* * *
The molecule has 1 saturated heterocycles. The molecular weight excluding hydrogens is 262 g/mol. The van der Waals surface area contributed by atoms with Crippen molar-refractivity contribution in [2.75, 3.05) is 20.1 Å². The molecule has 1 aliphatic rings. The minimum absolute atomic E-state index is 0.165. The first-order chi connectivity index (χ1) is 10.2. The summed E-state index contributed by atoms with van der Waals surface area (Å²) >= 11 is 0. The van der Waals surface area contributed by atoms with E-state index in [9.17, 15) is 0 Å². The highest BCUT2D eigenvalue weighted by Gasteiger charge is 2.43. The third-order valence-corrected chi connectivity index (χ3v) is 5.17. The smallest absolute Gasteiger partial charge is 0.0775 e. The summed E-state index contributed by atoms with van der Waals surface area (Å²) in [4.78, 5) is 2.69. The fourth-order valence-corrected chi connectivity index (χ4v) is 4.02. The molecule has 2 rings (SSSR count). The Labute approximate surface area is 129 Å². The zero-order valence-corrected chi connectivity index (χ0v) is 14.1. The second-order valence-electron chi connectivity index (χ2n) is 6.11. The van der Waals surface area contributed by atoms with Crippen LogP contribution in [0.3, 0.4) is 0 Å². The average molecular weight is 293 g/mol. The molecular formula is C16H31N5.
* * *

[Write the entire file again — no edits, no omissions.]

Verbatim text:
The molecule has 1 saturated heterocycles. The molecular weight excluding hydrogens is 262 g/mol. The van der Waals surface area contributed by atoms with Crippen molar-refractivity contribution in [2.75, 3.05) is 20.1 Å². The molecule has 1 aliphatic rings. The minimum absolute atomic E-state index is 0.165. The first-order chi connectivity index (χ1) is 10.2. The summed E-state index contributed by atoms with van der Waals surface area (Å²) >= 11 is 0. The van der Waals surface area contributed by atoms with E-state index in [9.17, 15) is 0 Å². The highest BCUT2D eigenvalue weighted by Gasteiger charge is 2.43. The third-order valence-corrected chi connectivity index (χ3v) is 5.17. The smallest absolute Gasteiger partial charge is 0.0775 e. The summed E-state index contributed by atoms with van der Waals surface area (Å²) in [4.78, 5) is 2.69. The fourth-order valence-corrected chi connectivity index (χ4v) is 4.02. The molecule has 2 rings (SSSR count). The Labute approximate surface area is 129 Å². The zero-order valence-corrected chi connectivity index (χ0v) is 14.1. The second-order valence-electron chi connectivity index (χ2n) is 6.11. The van der Waals surface area contributed by atoms with Crippen LogP contribution in [0.3, 0.4) is 0 Å². The average molecular weight is 293 g/mol. The molecular formula is C16H31N5.